Jude Bellingham: Zidane 2.0?

Why Bellingham might already be the best CM in the world 👑

Bellingham celebrating his 95th-minute winner against Getafe

Before Jude Bellingham came into the fold, Real Madrid had by far the best midfield in the world. The consistency and savvy of Luka Modric and Toni Kroos combined with the dynamism and versatility of Federico Valverde, Eduardo Camavinga, and Aurélien Tchouaméni have provided Carlo Ancelotti with a wealth of options that are simply unmatched by any other midfield on the planet.

Now, Los Blancos have added Bellingham, who, after just four matches, has established himself as the first name on Ancelotti's team sheet at just 20 years old. 🤯 

So how exactly does Bellingham do it? What attributes does he possess that have Madridistas forgetting the existence of Kylian Mbappé, already comparing Bellingham to Zinedine Zidane, and calling him a once-in-a-generation type player?


As cliché as it sounds, Bellingham could probably excel at any position on the pitch, with the exception of goalkeeper (although he is 6′1″). There really isn't much he can't do: 

  • Tackling like a center back? Yep.

  • Sprinting into the box and scoring with his head like a striker? Check.

  • Tracking back then transitioning from defense to attack like a defensive midfielder? You betcha.

  • Setting up teammates like a number 10? Sure can.

  • Taking on defenders and finishing with a cheeky chip like a winger? Easy as pie:

Bellingham's versatility, physicality, and technical well-roundedness is unprecedented at such a young age, and exactly why Florentino Pérez shelled out €103m for him this summer. 💰

Ancelotti has primarily deployed Bellingham as an attacking midfielder, but that's primarily been for personnel reasons as Madrid do not possess a true number 10. It's clear that Bellingham's best position is as a number 8, where he can leverage all of his exceptional assets in a box-to-box role.


Bellingham's turn radius is tighter than that of a Mazda Miata. The Birmingham City product likes to drift in between opposition lines, where he'll receive the ball with his back to goal and turn around with lightning-quick speed to drive forward into space. He'll also use this technique to drop a shoulder before turning in the other direction to lose a marker.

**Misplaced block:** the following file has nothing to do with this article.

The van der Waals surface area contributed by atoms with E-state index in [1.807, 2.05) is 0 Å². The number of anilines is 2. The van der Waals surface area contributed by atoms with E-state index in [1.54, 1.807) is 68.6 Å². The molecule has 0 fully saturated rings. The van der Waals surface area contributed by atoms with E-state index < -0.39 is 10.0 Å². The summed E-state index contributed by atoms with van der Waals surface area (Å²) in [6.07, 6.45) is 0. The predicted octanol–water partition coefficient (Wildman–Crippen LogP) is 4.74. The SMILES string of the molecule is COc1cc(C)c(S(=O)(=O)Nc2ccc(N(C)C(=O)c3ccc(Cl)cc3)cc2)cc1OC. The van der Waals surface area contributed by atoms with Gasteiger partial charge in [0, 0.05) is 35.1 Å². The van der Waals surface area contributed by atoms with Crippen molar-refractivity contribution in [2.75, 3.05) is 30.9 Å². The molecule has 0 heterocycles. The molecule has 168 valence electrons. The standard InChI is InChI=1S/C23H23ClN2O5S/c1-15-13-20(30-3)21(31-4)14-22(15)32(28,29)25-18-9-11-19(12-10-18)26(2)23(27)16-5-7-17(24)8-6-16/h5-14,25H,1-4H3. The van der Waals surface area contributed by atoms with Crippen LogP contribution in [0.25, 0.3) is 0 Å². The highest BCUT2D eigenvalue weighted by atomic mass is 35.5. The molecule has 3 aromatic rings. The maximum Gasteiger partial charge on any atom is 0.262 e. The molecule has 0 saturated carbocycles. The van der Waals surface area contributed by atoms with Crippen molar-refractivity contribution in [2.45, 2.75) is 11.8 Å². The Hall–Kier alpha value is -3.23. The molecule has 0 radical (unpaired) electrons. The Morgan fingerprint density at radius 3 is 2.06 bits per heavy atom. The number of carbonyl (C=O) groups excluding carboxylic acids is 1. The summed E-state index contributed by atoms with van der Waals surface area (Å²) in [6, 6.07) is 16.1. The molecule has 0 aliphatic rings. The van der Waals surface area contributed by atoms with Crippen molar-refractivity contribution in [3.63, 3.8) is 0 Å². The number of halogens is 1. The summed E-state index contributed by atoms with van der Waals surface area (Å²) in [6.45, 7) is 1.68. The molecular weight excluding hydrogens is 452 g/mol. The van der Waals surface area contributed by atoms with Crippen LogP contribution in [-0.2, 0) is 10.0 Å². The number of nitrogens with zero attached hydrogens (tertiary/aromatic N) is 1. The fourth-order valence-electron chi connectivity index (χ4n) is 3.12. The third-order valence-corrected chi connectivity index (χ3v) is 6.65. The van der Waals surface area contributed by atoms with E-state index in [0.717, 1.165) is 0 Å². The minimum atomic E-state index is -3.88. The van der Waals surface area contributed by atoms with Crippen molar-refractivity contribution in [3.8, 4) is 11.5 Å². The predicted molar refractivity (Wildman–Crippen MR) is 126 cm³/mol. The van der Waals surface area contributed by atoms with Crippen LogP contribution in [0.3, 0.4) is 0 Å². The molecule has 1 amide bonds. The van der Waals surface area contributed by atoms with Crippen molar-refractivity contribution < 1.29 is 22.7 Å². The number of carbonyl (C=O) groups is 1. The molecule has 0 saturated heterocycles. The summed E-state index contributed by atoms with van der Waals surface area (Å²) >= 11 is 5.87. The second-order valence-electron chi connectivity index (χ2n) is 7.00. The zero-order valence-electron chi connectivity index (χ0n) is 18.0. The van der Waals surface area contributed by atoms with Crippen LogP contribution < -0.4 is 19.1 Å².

This is an underrated skill that not only protects the ball, but, when done proficiently, gives Bellingham that split-second advantage to find the right pass and Madrid's attackers the opportunity to exploit space before defenders recover. When done closer to goal, this can also create a shooting opportunity from hold-up play (first goal):

Timing of runs

Perhaps the attribute that makes Bellingham most dangerous is his eye for goal. After driving the ball through the midfield and finding a winger or full back out wide, Bellingham often makes darting runs to exploit space in the box. Whereas most midfielders would position themselves outside the 18 in such a scenario, Bellingham uses his athleticism and physicality to actively position himself for a cross.

Both his first and second goals against Almería illustrate this to perfection, but simply making these runs is not enough. Like a natural-born striker, Bellingham has the innate understanding of when and where exactly to make these runs, catching defenders sleeping or with their backs turned:  

Even when these runs don't work out, he is so active that his constant movement into dangerous areas drag defenders with him and open up space for his teammates. When Madrid have possession in their own half, it's not uncommon for Bellingham to make a darting run from deep, which at the vey least stretches the defense if it doesn't result in a sumptuous goal. 🔥

Making such runs is a testament to Bellingham's finishing ability. He is a capable finisher with both feet as well as his head, having already overperformed his 2.32 xG with five goals at Madrid. Bellingham is already breaking goalscoring records, becoming the youngest Englishman to score in six consecutive appearances in Europe's top leagues since 1992-93 with his game-winning goal against Getafe:

Bellingham has scored in each of his last six games for Dortmund

Bellingham’s physical qualities already make him a once in a generation type player. What remains to be seen is how he handles the expectations and pressure that come with playing for the biggest club in the world, but everything seems to indicate the 20-year-old is a mentality monster and should dominate La Liga for years to come.